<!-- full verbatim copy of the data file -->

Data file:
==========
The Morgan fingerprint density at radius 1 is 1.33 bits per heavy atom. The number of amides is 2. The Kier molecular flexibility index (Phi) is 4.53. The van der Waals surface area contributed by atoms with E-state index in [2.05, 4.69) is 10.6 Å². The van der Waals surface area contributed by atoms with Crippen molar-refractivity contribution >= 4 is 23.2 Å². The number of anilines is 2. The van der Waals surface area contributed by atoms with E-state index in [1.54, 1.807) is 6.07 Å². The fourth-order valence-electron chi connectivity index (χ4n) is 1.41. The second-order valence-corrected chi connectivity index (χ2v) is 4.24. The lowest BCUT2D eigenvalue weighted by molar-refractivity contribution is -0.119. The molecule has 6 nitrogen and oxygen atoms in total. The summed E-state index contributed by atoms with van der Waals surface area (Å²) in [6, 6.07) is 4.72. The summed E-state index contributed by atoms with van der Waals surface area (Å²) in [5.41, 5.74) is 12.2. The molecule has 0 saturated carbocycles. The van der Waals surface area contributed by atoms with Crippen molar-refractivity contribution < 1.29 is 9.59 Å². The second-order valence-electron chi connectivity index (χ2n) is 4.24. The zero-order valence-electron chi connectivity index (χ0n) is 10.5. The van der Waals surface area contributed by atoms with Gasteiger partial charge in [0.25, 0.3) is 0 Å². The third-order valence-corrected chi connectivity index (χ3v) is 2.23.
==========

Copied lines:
The Morgan fingerprint density at radius 1 is 1.33 bits per heavy atom. The number of amides is 2. The Kier molecular flexibility index (Phi) is 4.53. The van der Waals surface area contributed by atoms with E-state index in [2.05, 4.69) is 10.6 Å². The van der Waals surface area contributed by atoms with Crippen molar-refractivity contribution >= 4 is 23.2 Å². The number of anilines is 2. The van der Waals surface area contributed by atoms with E-state index in [1.54, 1.807) is 6.07 Å². The fourth-order valence-electron chi connectivity index (χ4n) is 1.41. The second-order valence-corrected chi connectivity index (χ2v) is 4.24. The lowest BCUT2D eigenvalue weighted by molar-refractivity contribution is -0.119. The molecule has 6 nitrogen and oxygen atoms in total. The summed E-state index contributed by atoms with van der Waals surface area (Å²) in [6, 6.07) is 4.72. The summed E-state index contributed by atoms with van der Waals surface area (Å²) in [5.41, 5.74) is 12.2. The molecule has 0 saturated carbocycles. The van der Waals surface area contributed by atoms with Crippen molar-refractivity contribution < 1.29 is 9.59 Å². The second-order valence-electron chi connectivity index (χ2n) is 4.24. The zero-order valence-electron chi connectivity index (χ0n) is 10.5. The van der Waals surface area contributed by atoms with Gasteiger partial charge in [0.25, 0.3) is 0 Å². The third-order valence-corrected chi connectivity index (χ3v) is 2.23.